Your daily round-up of some of the other security stories in the news
Fancy Bear behind attack on TV network
Fancy Bear, the Russian hacking group allegedly behind the attacks on the US Democratic National Convention, infiltrated the systems of a UK television network, according to SecureWorks, the cybersecurity researchers.
The researchers told Channel 4 News that Fancy Bear had had access to the TV network – which was not named – for up to a year, and suggested that, as the attackers hadn’t actually tampered with the network, it could have been a dry run for a future operation.
Fancy Bear is also thought to have been behind the attack in 2015 on France’s TV5Monde broadcaster, and security experts say that this latest revelation fits with analysis from GCHQ that linked that attack to others happening during the UK’s 2015 general election.
In his official report, released last year, David Anderson QC wrote: “… media organisations were briefed to enable them to protect their networks. Since then, a particular UK media company has been alerted to a compromise by the same attackers and has been able to clean up its networks.”
Lavabit comes back from the dead
Lavabit, the secure email service that was used by Edward Snowden to leak details of the NSA’s mass surveillance programme and which subsequently shut down, is to relaunch.
Its founder, Ladar Levison, said last week on the day that Donald Trump was inaugurated as US president, that “as evidenced by recent jaw-dropping headlines”, email “remains insecure, unreliable, and easily readable by an attacker”.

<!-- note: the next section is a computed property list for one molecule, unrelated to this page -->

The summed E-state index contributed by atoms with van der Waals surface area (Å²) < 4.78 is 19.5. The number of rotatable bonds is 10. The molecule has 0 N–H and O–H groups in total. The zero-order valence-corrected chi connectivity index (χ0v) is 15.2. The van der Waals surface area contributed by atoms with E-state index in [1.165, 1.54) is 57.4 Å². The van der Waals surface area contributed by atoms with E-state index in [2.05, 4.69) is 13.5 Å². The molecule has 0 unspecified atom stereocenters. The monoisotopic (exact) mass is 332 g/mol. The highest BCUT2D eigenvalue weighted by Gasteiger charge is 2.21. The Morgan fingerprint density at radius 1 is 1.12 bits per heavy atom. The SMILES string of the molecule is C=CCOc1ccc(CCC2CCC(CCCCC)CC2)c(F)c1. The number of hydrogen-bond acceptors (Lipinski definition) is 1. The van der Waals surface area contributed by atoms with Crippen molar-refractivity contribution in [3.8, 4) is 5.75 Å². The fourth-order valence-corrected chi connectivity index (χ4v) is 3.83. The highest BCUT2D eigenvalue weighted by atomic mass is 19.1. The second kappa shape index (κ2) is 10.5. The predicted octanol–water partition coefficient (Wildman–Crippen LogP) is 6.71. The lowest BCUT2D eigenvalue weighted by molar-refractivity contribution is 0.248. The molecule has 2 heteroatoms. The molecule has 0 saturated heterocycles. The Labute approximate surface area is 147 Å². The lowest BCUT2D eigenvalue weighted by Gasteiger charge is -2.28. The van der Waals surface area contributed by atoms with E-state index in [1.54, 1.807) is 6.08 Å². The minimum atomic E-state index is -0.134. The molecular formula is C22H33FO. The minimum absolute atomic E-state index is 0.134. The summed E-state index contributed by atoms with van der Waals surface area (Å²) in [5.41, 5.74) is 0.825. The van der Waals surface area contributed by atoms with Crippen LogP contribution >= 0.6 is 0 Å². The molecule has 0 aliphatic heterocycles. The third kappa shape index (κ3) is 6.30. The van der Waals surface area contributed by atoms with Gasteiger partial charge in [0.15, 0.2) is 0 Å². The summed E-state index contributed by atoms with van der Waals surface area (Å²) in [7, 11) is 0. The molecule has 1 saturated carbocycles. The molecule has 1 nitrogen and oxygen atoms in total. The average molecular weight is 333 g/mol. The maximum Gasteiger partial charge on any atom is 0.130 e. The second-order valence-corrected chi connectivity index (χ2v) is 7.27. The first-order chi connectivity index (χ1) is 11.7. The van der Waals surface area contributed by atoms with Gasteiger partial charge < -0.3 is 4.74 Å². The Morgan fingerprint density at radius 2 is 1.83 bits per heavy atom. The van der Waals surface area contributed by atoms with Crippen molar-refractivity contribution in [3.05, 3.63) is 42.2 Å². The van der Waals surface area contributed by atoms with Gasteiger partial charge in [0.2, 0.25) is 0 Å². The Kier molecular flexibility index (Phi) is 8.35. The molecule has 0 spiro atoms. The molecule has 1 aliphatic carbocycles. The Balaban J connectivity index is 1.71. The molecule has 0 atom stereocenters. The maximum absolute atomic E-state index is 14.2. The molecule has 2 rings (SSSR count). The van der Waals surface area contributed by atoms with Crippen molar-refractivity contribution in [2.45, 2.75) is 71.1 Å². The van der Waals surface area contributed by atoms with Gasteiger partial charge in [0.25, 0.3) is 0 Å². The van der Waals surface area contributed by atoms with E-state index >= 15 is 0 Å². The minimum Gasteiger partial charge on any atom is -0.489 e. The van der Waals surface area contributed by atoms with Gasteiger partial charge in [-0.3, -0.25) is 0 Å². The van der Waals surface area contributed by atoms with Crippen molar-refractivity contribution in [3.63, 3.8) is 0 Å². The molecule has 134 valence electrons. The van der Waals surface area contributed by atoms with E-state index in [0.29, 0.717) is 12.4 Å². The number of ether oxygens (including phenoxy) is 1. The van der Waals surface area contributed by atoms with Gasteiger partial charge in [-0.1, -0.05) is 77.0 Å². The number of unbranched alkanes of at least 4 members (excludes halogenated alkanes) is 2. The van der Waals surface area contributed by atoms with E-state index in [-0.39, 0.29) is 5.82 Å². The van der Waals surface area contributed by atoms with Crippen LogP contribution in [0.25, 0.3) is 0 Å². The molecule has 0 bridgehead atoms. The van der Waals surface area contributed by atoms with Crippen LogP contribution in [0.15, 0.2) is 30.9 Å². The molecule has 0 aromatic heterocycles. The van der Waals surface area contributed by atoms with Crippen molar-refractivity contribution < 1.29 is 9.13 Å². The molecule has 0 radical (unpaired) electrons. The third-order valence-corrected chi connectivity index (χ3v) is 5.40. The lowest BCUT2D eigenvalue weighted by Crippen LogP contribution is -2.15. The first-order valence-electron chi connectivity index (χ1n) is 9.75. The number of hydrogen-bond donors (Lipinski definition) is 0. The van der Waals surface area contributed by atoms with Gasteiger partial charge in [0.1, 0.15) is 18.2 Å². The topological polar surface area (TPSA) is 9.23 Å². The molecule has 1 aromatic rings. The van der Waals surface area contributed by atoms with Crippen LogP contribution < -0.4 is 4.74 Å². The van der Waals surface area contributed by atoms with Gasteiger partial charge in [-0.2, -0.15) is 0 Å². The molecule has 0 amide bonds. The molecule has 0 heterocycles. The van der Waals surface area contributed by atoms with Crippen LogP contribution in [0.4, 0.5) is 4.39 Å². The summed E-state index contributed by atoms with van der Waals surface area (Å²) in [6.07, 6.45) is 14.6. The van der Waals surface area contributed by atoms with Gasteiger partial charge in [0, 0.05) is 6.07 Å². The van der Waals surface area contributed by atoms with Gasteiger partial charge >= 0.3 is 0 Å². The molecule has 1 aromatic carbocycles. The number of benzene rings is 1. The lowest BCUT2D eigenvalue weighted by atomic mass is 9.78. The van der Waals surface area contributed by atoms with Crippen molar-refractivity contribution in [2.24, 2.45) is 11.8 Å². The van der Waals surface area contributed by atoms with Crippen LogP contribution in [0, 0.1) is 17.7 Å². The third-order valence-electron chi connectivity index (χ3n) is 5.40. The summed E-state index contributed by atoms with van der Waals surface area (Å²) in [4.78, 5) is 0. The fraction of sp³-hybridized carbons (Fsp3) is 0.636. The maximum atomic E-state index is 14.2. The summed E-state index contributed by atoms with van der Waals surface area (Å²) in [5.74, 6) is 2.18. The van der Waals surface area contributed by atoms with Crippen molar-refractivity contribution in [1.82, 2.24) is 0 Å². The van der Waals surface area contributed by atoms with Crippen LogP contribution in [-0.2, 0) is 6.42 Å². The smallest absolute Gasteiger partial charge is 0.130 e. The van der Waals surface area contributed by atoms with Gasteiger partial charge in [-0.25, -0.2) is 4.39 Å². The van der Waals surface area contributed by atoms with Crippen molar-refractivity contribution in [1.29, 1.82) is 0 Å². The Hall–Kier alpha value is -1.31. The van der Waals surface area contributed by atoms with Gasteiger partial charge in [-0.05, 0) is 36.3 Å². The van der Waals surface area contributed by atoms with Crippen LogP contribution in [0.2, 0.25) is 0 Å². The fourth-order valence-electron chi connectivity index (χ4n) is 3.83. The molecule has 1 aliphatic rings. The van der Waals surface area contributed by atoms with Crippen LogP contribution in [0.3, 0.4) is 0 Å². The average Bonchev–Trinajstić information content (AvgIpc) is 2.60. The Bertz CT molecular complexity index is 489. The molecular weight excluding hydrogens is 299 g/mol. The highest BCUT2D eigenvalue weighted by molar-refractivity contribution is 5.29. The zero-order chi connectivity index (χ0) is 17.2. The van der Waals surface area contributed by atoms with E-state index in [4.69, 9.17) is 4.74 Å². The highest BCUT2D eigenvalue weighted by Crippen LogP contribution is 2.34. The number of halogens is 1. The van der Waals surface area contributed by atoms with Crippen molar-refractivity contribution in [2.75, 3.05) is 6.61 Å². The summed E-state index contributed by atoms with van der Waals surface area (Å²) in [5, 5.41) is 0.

Former users of the service can resurrect their old accounts and can now get access to the emails stored in those, and can start the process of moving to the new DIME standard. Those who would like to get started with Lavabit will have to wait a short while, but can pre-register, paying for 5GB or 20GB of space with either a card or – of course – bitcoin.
A lesson in ancient Geek
If you’re going to be in California this weekend, a new exhibition opens tomorrow at the Computer History Museum in Mountain View that celebrates software engineering.
Called Make Software: Change the World!, the exhibition includes lots of interactive exhibits in the form of tasks and games designed for kids to encourage them into software careers, and also exhibits built around themes that tell the story of software engineering.
The show picks seven “game-changing” technologies including the MP3 format and Photoshop as well as the seminal multiplayer game World of Warcraft to give visitors a hands-on introduction to basic concepts.
If you can’t get to Mountain View, there are some fantastic videos from the exhibition on the museum’s YouTube channel.